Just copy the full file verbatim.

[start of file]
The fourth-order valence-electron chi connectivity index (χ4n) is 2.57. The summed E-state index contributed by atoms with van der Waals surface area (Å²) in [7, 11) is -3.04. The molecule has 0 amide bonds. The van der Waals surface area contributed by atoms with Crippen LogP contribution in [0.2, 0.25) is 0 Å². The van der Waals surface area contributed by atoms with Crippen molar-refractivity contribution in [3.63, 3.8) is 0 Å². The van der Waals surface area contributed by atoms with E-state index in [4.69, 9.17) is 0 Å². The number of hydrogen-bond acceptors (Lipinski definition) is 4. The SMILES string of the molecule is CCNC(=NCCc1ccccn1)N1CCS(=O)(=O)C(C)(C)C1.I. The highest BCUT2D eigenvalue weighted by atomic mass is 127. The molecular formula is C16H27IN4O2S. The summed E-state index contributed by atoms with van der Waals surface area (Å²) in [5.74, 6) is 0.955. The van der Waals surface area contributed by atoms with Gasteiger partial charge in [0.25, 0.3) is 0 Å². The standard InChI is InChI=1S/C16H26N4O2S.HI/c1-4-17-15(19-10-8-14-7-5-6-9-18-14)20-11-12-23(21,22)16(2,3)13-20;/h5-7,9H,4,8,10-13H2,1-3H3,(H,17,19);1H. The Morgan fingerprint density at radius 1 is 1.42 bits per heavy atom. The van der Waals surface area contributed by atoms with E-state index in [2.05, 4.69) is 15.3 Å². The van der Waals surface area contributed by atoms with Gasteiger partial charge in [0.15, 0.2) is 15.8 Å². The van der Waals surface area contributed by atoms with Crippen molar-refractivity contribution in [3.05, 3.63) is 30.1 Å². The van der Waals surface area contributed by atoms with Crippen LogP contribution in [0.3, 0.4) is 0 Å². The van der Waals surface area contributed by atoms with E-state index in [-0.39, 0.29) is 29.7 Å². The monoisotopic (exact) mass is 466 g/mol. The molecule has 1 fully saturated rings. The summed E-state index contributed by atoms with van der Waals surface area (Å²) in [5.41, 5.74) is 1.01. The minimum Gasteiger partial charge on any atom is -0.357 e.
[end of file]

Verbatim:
The fourth-order valence-electron chi connectivity index (χ4n) is 2.57. The summed E-state index contributed by atoms with van der Waals surface area (Å²) in [7, 11) is -3.04. The molecule has 0 amide bonds. The van der Waals surface area contributed by atoms with Crippen LogP contribution in [0.2, 0.25) is 0 Å². The van der Waals surface area contributed by atoms with Crippen molar-refractivity contribution in [3.63, 3.8) is 0 Å². The van der Waals surface area contributed by atoms with E-state index in [4.69, 9.17) is 0 Å². The number of hydrogen-bond acceptors (Lipinski definition) is 4. The SMILES string of the molecule is CCNC(=NCCc1ccccn1)N1CCS(=O)(=O)C(C)(C)C1.I. The highest BCUT2D eigenvalue weighted by atomic mass is 127. The molecular formula is C16H27IN4O2S. The summed E-state index contributed by atoms with van der Waals surface area (Å²) in [5.74, 6) is 0.955. The van der Waals surface area contributed by atoms with Gasteiger partial charge in [0.25, 0.3) is 0 Å². The standard InChI is InChI=1S/C16H26N4O2S.HI/c1-4-17-15(19-10-8-14-7-5-6-9-18-14)20-11-12-23(21,22)16(2,3)13-20;/h5-7,9H,4,8,10-13H2,1-3H3,(H,17,19);1H. The Morgan fingerprint density at radius 1 is 1.42 bits per heavy atom. The van der Waals surface area contributed by atoms with E-state index in [2.05, 4.69) is 15.3 Å². The van der Waals surface area contributed by atoms with Gasteiger partial charge in [0.15, 0.2) is 15.8 Å². The van der Waals surface area contributed by atoms with Crippen molar-refractivity contribution in [3.05, 3.63) is 30.1 Å². The van der Waals surface area contributed by atoms with Crippen LogP contribution in [0.3, 0.4) is 0 Å². The van der Waals surface area contributed by atoms with E-state index in [-0.39, 0.29) is 29.7 Å². The monoisotopic (exact) mass is 466 g/mol. The molecule has 1 fully saturated rings. The summed E-state index contributed by atoms with van der Waals surface area (Å²) in [5.41, 5.74) is 1.01. The minimum Gasteiger partial charge on any atom is -0.357 e.